Naturally, the items on a meeting's agenda should be in a logical sequence—building upon one another. A common mistake is to try to accomplish too much in some meetings and then time management becomes a problem. Because oftentimes the purpose of a meeting is discussion and participative decision making, adequate time must be scheduled for that processing by the participants. If it seems before a meeting that there is too much on the agenda, there is. That is the time to review all the agenda items and then to remove those that are not central to the agency's goals.

Ideally, there should be a relationship between a public health agency's strategic goals for the year and meeting topics. Recently, a public health agency asked for help because it was not making progress toward its goals. It was easy to see why. When agendas for its major meetings were reviewed, it was clear that the agency was spending all its time on daily operational issues but no time on strategic issues or goals. And, in this instance, there was no apparent relationship between how the leadership and staff were spending their time together in meetings and what they had committed to accomplish in their strategic goals. One organization in Texas arranged agendas for all their major meetings around its strategic goals. Nothing was placed on an agenda unless it supported a strategic goal for the organization.

Time is the major resource managers deploy. If the time spent in meetings is used for nonimportant items, then the manager is literally spending the agency's money unwisely. It is no different than purchasing supplies frivolously.

At the North Carolina Institute for Public Health, we keep a “We Would be Proud” list prominently displayed. The staff write the Proud list on the basis of what they want to accomplish in the next year. We try to keep the list prominently displayed and to revisit the list to recognize and celebrate the key accomplishments. This year we had staff sign up or autograph the list as a public display of commitment to the goals.

So, now it is the time for the meeting, the right participants are in attendance, they have been sent relevant materials in advance, and you have copies of the agenda in front of everyone. Now it is up to the skillful manager to conduct the meeting to accomplish the original purpose. First, make sure introductions are made. Second, clarify the purpose of the meeting. Answer any questions about the meeting's purpose. Now the trick is to manage the meeting so that all the agenda items are discussed and decisions made. Skillful facilitators of meetings make sure discussions are balanced, the meeting moves along and is focused on the overall goal of the meeting. One manager was notorious for scheduling three or four major agenda items for a meeting and never getting to the last items because he did not keep the meeting moving along. Putting an item on the agenda is really a form of a commitment between the meeting's organizer and the participants. It is an implicit agreement that the participants will get to all the items on the agenda. If you view each agenda item as a promise, a sort of contract with the participants that all those items will be discussed, then you are more likely to work to assure that everything on the agenda gets a fair hearing.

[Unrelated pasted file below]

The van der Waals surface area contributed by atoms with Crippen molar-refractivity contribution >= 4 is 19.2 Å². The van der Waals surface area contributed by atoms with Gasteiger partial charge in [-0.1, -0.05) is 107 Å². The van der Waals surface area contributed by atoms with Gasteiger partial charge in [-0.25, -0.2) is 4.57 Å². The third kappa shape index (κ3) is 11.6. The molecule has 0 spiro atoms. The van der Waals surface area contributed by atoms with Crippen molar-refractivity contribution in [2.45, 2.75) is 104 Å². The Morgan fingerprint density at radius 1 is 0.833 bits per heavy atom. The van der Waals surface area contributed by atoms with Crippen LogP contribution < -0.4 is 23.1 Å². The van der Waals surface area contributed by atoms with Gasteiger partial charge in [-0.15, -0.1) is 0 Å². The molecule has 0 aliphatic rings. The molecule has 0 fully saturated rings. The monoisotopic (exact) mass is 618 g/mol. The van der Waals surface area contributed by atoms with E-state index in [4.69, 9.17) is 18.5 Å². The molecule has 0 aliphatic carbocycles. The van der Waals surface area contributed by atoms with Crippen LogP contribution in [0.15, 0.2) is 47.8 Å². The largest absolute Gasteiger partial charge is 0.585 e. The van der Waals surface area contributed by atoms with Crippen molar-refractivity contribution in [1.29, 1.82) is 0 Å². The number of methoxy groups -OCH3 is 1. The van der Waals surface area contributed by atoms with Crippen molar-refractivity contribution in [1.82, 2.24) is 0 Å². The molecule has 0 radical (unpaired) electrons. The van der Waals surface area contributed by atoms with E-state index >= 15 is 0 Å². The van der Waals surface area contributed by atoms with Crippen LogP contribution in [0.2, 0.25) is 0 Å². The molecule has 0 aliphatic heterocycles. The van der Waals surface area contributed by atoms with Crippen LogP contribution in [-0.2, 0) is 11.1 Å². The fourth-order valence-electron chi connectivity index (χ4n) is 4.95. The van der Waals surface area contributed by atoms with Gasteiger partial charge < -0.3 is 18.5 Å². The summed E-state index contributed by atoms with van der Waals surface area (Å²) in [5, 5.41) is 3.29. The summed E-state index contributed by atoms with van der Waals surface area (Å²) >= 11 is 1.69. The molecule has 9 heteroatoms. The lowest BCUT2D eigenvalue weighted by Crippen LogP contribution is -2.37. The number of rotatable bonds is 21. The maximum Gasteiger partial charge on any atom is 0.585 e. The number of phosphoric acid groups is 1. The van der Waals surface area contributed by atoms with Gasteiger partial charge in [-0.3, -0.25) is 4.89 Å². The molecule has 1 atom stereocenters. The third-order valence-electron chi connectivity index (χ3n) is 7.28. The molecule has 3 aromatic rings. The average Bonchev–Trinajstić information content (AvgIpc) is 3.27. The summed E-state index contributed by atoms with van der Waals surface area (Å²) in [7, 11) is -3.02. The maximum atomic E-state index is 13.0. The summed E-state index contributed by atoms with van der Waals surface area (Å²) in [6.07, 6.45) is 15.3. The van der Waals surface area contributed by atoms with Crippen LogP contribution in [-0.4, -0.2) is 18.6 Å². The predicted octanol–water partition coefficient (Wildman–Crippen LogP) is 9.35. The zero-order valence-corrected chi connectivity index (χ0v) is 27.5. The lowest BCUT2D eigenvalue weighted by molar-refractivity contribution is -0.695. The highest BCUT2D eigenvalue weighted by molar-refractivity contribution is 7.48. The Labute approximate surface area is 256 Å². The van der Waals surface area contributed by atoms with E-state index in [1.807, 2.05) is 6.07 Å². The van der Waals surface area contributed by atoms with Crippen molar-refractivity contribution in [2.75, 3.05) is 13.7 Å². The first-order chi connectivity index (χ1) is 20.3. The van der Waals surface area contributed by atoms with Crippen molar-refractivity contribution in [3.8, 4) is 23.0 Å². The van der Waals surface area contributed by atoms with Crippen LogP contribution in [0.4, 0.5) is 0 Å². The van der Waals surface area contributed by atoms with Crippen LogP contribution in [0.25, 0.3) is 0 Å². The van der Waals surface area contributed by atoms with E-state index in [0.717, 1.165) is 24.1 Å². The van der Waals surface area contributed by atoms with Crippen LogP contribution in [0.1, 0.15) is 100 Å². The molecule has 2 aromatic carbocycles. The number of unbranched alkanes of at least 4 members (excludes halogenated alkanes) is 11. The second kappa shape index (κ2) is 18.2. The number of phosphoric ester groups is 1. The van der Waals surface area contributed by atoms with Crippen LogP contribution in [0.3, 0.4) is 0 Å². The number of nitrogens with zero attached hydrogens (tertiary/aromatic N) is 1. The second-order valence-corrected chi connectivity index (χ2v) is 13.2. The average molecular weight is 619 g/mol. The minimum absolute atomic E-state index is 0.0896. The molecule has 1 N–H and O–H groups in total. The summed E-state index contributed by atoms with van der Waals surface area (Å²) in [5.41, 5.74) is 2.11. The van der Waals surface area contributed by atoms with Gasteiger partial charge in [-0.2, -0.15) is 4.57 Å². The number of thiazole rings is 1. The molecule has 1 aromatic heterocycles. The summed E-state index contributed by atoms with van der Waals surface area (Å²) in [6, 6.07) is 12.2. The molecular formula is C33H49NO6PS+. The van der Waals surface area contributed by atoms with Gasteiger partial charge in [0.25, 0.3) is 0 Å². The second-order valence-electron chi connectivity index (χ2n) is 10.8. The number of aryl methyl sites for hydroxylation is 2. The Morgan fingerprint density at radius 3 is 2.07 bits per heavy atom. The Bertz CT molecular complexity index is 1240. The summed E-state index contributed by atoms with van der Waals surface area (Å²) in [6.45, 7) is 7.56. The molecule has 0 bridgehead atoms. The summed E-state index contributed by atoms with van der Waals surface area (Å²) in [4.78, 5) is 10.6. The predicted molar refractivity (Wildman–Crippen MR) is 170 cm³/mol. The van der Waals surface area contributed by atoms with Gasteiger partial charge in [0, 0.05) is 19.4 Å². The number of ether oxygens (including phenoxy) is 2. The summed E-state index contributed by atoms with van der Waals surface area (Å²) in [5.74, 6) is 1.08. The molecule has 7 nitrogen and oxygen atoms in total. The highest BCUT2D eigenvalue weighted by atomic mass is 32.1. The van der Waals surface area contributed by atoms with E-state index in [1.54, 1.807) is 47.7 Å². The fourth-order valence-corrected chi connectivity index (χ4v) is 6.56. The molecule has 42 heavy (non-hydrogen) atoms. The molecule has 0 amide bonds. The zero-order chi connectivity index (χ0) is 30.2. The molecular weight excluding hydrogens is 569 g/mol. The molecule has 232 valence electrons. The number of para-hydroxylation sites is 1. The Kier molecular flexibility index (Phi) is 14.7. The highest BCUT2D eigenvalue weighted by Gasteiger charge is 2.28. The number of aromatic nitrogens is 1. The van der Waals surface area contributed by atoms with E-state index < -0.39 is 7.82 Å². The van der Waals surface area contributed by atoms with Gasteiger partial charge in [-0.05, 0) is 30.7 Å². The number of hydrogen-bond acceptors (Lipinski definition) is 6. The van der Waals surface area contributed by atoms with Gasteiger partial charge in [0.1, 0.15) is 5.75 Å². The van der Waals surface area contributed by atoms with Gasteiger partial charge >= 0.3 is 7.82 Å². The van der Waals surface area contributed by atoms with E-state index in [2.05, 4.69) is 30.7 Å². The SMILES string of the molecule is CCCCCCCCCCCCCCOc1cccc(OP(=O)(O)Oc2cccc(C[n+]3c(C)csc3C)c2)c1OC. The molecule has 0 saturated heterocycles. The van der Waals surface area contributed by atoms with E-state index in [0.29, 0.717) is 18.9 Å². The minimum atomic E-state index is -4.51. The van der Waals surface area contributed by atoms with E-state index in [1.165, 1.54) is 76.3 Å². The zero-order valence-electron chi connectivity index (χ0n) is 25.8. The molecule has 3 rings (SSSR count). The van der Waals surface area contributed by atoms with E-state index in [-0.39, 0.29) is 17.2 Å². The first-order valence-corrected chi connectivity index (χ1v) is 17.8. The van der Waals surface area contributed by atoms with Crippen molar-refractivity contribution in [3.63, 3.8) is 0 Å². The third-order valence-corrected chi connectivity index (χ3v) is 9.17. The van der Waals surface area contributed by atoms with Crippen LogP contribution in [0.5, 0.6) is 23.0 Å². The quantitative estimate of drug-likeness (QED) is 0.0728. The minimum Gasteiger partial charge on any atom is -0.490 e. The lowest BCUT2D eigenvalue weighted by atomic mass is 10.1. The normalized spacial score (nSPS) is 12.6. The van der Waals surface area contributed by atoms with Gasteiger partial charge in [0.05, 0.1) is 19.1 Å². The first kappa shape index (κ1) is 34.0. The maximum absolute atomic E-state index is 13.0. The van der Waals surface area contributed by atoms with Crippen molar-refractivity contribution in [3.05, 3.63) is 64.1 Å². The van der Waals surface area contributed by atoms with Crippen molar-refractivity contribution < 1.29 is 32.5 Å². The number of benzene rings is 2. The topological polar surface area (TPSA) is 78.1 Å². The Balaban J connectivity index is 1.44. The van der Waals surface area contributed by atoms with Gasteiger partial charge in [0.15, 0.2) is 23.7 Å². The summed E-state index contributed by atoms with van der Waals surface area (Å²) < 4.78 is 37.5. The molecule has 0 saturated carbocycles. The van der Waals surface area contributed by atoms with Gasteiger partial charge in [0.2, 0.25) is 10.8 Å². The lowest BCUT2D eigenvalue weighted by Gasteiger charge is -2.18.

Finally, the skillful facilitator summarizes what has been discussed. And explains next steps. The most common mistake made in meeting management is to fail to allow for enough time to summarize and conclude the meeting. Recapping what has just happened in the meeting and restating the meeting's purpose and decisions is the role of the meeting's organizer.

Being able to organize and conduct meetings effectively just may be the most important competency of all. After all, how you spend your days adds up to how you spend your years. And how you spend your hours every day is oftentimes in meetings. It is up to leaders and managers to make sure that time is well spent.

For more information about the North Carolina Institute for Public Health, go to http://www.sph.unc.edu/nciph.

Top 10 Secrets to Having an Effective Meeting

  1. Have a clear purpose.
  2. Invite the right people.
  3. Arrange a convenient location and an appropriate room.
  4. Schedule only the amount of time that you really need.
  5. Organize the agenda to meet the meeting's purpose.
  6. Distribute documents and key documents in advance.
  7. Conduct the meeting to keep it on schedule and on task.
  8. State the purpose of the meeting at the beginning.
  9. Summarize the meeting and explain next steps.
  10. Keep and distribute minutes.
© 2006 Lippincott Williams & Wilkins, Inc.